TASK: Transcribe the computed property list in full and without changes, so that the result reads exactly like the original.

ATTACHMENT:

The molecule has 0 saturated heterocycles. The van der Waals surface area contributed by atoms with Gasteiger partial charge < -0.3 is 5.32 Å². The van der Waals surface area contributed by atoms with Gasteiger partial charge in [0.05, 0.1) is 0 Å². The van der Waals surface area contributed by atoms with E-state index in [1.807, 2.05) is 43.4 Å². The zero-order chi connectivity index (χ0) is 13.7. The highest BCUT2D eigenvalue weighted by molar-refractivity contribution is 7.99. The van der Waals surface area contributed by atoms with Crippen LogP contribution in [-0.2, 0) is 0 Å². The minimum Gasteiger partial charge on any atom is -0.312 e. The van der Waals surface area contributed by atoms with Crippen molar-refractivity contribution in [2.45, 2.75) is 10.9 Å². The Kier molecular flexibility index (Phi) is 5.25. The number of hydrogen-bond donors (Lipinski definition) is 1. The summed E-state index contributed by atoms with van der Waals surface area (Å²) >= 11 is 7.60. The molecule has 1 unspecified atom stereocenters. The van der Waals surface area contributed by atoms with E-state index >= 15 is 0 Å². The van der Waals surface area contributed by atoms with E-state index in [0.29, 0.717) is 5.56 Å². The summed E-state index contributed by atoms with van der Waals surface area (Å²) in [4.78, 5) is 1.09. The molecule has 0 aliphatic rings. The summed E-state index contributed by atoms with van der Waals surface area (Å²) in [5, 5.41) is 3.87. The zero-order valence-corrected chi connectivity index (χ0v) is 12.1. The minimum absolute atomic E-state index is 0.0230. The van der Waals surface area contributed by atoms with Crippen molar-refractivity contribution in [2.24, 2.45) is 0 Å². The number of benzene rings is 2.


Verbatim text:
The molecule has 0 saturated heterocycles. The van der Waals surface area contributed by atoms with Gasteiger partial charge < -0.3 is 5.32 Å². The van der Waals surface area contributed by atoms with Gasteiger partial charge in [0.05, 0.1) is 0 Å². The van der Waals surface area contributed by atoms with E-state index in [1.807, 2.05) is 43.4 Å². The zero-order chi connectivity index (χ0) is 13.7. The highest BCUT2D eigenvalue weighted by molar-refractivity contribution is 7.99. The van der Waals surface area contributed by atoms with Crippen LogP contribution in [-0.2, 0) is 0 Å². The minimum Gasteiger partial charge on any atom is -0.312 e. The van der Waals surface area contributed by atoms with Crippen molar-refractivity contribution in [2.45, 2.75) is 10.9 Å². The Kier molecular flexibility index (Phi) is 5.25. The number of hydrogen-bond donors (Lipinski definition) is 1. The summed E-state index contributed by atoms with van der Waals surface area (Å²) >= 11 is 7.60. The molecule has 1 unspecified atom stereocenters. The van der Waals surface area contributed by atoms with E-state index >= 15 is 0 Å². The van der Waals surface area contributed by atoms with E-state index in [0.29, 0.717) is 5.56 Å². The summed E-state index contributed by atoms with van der Waals surface area (Å²) in [4.78, 5) is 1.09. The molecule has 0 aliphatic rings. The summed E-state index contributed by atoms with van der Waals surface area (Å²) in [5, 5.41) is 3.87. The zero-order valence-corrected chi connectivity index (χ0v) is 12.1. The minimum absolute atomic E-state index is 0.0230. The van der Waals surface area contributed by atoms with Crippen molar-refractivity contribution in [2.24, 2.45) is 0 Å². The number of benzene rings is 2.